Book Review – “A Man Attested by God” by Daniel Kirk (part 6 – “Son of God” in Mark)

saintmark.JPGThis is post number six in my ongoing series containing my reviews and thoughts on Daniel Kirk’s newest volume, A Man Attested by God: The Human Jesus of the Synoptic Gospels. Today we will start your Labor Day weekend examining Kirk’s second chapter – “Son of God as Human King.” In particular, I will focus on the Gospel of Mark, the first document Kirk discusses in this chapter. As has been my custom in these reviews, I offer a few bullet points covering his arguments along with a few comments of my own in italics.

  • The Christology of Mark needs to be read on its own terms, particularly outside of the lens of the Fourth Gospel. I would be interested in testing Kirk’s idealized human figure hypothesis on the christological claims and statements within the Gospel of John, but that will likely require another 600+ page book from him (here’s hoping).
  • Kirk builds a overall persuasive argument noting the internal structure of Mark in which Jesus is proclaimed as “Son of God” in three key moments of the narrative: at his baptism, at the Transfiguration, and upon the cross by the Gentile centurion. Thematically, these three episodes share, broadly, many elements, actions, and phrases, suggesting that the writer deliberately placed them there for structural and theological reasons. Each of these episodes contain:
    • a voice claiming that Jesus is the Son of God
    • a reference to Elijah
    • the act of ripping (heavens, cloud, temple curtain)
    • a reference to the Spirit/spirit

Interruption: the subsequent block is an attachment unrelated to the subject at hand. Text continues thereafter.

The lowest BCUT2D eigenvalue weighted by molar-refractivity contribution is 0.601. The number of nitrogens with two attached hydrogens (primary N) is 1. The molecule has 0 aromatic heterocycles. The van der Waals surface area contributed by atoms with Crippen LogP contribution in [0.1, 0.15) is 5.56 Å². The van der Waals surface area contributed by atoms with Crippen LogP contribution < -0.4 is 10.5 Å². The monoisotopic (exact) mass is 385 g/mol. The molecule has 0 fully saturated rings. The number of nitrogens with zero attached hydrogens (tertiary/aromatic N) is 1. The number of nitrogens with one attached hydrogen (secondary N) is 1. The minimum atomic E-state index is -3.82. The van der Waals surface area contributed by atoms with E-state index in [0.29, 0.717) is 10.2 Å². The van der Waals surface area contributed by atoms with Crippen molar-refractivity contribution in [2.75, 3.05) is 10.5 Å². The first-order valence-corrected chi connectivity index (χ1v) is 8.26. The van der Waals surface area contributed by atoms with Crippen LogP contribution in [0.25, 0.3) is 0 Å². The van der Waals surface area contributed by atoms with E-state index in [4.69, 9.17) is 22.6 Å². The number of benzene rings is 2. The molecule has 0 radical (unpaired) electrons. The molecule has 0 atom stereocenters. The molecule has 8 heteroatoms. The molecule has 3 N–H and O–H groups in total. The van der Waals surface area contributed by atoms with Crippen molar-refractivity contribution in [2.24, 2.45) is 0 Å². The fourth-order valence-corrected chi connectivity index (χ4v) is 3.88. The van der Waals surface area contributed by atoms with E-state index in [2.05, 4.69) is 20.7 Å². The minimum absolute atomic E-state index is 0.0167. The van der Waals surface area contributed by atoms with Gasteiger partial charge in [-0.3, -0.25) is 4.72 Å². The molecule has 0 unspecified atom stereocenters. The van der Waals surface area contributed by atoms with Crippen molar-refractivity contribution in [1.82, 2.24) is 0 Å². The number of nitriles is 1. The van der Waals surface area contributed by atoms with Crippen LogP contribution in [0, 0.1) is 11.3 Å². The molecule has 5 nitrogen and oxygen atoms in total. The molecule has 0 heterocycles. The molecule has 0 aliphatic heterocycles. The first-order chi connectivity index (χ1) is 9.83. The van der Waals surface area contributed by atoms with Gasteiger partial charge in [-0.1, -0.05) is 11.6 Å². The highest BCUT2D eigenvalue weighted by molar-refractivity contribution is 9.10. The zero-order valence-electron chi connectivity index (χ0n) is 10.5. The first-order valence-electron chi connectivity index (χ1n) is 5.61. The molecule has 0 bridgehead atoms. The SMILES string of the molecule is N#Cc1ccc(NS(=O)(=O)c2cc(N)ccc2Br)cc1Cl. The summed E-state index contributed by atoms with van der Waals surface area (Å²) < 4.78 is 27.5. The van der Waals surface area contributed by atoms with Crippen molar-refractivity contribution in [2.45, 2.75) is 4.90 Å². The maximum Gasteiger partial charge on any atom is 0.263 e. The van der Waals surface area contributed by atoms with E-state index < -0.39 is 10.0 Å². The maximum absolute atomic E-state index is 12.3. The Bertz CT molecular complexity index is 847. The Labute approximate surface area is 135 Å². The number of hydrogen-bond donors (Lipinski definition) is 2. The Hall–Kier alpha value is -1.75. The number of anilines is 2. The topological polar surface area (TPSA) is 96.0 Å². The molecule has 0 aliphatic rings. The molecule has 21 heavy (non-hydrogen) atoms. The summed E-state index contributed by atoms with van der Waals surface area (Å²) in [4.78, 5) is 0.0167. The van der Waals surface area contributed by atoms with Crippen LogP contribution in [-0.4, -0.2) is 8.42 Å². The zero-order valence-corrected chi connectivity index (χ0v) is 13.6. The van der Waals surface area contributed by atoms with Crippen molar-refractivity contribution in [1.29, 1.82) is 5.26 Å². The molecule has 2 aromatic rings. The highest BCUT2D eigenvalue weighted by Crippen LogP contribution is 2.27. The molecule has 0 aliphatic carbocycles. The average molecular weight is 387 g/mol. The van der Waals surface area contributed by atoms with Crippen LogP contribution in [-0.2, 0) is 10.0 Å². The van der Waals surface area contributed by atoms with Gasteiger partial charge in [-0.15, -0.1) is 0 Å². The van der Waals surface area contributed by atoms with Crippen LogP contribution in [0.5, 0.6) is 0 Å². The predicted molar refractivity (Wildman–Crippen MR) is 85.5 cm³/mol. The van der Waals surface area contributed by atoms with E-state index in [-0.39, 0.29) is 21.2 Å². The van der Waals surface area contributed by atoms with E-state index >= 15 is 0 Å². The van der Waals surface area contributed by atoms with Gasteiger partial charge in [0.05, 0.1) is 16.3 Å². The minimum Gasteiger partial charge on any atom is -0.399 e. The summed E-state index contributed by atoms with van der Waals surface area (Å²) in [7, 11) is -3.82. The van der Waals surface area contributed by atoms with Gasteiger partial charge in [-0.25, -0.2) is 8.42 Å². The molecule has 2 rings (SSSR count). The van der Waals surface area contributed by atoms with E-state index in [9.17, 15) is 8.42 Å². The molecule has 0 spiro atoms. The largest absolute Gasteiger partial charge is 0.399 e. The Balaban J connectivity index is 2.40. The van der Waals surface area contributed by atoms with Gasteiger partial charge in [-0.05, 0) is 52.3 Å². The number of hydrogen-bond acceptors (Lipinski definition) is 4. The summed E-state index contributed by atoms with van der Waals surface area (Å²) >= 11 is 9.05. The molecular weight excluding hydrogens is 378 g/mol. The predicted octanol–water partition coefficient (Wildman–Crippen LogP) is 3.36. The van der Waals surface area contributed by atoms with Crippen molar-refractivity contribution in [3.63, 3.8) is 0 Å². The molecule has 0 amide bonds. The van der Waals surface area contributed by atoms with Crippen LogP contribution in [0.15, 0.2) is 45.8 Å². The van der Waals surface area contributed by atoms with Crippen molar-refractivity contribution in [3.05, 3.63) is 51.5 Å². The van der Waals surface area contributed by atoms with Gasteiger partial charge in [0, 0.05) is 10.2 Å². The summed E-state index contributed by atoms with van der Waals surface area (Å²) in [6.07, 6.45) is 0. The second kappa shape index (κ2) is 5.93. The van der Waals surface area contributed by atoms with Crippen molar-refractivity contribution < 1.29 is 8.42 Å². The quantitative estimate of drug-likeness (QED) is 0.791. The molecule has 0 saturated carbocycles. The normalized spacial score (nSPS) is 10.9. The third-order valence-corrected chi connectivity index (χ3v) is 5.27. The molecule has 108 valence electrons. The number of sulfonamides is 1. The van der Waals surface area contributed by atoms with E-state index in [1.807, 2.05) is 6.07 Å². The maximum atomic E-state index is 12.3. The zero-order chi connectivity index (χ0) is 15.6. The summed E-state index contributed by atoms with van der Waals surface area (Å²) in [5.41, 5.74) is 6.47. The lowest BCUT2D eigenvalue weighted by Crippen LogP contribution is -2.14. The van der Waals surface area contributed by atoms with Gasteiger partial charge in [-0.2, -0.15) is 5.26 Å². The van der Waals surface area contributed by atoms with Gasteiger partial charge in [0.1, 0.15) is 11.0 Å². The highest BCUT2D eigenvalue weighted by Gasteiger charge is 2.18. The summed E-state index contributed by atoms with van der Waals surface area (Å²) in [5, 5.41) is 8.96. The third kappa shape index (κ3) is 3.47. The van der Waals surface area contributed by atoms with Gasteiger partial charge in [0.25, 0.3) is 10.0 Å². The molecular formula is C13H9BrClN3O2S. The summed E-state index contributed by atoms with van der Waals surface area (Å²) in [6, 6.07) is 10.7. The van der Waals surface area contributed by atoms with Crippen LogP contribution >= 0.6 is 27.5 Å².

• an associated meaning with Jesus’ death
    • a key linking with Jesus’ kingship
  • Mark’s Gospel opens with a YHWH quotation from Isaiah seemingly used with Jesus as “Lord” instead. However, Kirk has already demonstrated in the previous chapter that this manner of using texts from the Hebrew Bible also appears at Qumran without any hint that those persons were claiming to be YHWH himself.
  • Jesus is empowered with the Spirit at his baptism. Many other human figures in the Hebrew Bible were similarly empowered. Furthermore, the voice from heaven proclaiming the sonship of Jesus, if indeed echoing language from Psalm 2, makes Jesus out to be an anointed king distinguished from and wholly subordinate unto YHWH.
  • Jesus proclaims the kingdom of God as gospel and performs deeds/miracles, such as healings and exorcisms, which verify the preaching of God’s rule.
  • Mark places considerable stress in regarding Jesus as the royal king of God’s kingdom, but a king whose path to kingship first involves rejection, suffering, and death. This emphasis, of course, is not initially understood by the disciples. That is why they are called the “duh-sciples” because they just dont get it. =)
  • Jesus is said to one day return “in the glory of his Father” (8:38), indicating a measure of an agent invested in the glory of the one who sends him. This glory, not surprisingly, appears in the following episode’s vision of the Transfiguration. Kirk rightly notes that Dan 12:2-3 regards those who are bodily resurrected to the life of the age to come as shining in luminous glory, and this image is the appropriate way in which to understand the glowing Jesus at the Transfiguration (cf also Moses’ veiled face from God’s glory). Kirk suggests the appearance of Moses and Elijah at this event is indicative that they had been exalted to heaven. I prefer to see the Transfiguration as a vision of the resurrected (per Dan 12:2-3) glory of Jesus accompanied by Moses and Elijah, both bodily resurrected from the grave. Matthew redacts this account and has Jesus clearly stating that it is a “vision” (Matt 17:9) and the fact that the episode subsequently follows a statement about a few disciples witnessing the kingdom of God further points me in this interpretive direction. But I digress…